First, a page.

It’s rapidly becoming a Berg’s Law – liberals are usually good for one round of “debate”, until the one round of chanting points they “know” about the subject (they don’t actually know them; they’re regurgitating) get struck down.  Then they switch to ad hominem, ad hominem, ofay mockery, and worse.  .

It’s true on most subject – guns, sexual harassment, gay  marriage, whatever – but healthcare is far from an exception.

And in the chanting points that make up their world, “Single Payer Healthcare” is an immaculate, unimpeachable concept.    None have ever been shown the drastic falloff in outcomes (as opposed to coverage – which is the easy part.

Enter Forbes:

Consider one nurse’s letter explaining why she quit the profession. She described horrific working conditions. Medical professionals worked 12-hour shifts with little time for necessities like bathroom breaks or food. Managers felt they couldn’t do anything to change unsafe conditions created by overcrowded hospitals. “You cannot safely practice under such conditions,” she wrote. “Mistakes will be made and people will be harmed, some fatally.”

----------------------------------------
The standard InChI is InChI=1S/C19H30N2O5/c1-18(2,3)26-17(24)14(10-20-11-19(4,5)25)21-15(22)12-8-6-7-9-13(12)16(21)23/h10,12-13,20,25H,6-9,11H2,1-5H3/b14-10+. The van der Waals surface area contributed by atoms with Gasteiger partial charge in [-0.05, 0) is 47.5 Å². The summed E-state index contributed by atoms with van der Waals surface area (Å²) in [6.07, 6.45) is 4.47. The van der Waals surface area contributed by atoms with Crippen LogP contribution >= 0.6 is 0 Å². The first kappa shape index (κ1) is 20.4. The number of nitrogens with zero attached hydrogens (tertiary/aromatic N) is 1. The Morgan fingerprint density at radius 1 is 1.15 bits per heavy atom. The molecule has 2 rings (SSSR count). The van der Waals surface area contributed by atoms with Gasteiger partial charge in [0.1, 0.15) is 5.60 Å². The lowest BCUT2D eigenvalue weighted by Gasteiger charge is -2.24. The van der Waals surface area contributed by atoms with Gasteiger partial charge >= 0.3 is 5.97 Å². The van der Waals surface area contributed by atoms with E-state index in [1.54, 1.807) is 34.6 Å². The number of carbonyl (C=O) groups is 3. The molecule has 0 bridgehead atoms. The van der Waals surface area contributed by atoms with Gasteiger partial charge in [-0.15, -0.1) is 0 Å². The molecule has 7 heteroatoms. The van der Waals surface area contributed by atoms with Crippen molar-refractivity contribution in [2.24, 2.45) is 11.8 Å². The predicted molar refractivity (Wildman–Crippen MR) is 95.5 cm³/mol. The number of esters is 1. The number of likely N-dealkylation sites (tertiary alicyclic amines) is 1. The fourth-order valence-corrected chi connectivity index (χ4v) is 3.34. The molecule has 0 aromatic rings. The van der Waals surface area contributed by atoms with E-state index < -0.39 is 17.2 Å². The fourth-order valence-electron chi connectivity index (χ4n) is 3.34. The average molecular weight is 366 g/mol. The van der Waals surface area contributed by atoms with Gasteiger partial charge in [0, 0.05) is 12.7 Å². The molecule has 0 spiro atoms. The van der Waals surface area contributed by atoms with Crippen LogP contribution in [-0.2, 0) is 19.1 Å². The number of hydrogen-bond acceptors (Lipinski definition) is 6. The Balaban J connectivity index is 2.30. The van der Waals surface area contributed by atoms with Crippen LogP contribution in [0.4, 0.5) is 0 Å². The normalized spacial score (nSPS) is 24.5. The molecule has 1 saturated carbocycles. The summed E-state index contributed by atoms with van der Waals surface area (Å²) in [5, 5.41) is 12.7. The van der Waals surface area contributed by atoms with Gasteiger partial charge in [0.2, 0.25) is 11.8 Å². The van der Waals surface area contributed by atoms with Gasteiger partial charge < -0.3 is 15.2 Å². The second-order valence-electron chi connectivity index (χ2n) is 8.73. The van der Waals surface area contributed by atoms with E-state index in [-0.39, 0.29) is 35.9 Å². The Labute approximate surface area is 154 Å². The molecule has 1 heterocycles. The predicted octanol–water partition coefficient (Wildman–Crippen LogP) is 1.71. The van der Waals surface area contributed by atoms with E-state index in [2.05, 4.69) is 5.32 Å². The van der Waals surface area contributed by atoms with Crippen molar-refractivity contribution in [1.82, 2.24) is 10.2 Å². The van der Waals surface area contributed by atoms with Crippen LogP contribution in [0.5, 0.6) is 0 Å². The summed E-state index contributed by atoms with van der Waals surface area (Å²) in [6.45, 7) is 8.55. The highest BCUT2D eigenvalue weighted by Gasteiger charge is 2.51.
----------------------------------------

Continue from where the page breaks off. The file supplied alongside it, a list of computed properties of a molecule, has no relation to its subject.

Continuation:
The shortage of providers has resulted in longer wait times for patients. In May, 4.3 million people in the United Kingdom were on waiting lists for surgery, a 10-year high. Adjusting for population, that would be like having everyone in the state of Florida on waiting lists. Roughly 3,500 British patients have been on hospital waiting lists for more than a year.

More than one in five British cancer patients waits longer than two months to begin treatment after receiving a referral from a general practitioner. In Scotland, fewer than 80 percent of patients receive needed diagnostic tests — endoscopies, MRIs, CT, scans and the like — within three months.

These delays are deadly. An analysis that covered just half of England’s hospitals found that almost 30,000 patients died in the past year while waiting for treatment — an increase of 57 percent compared to 2013.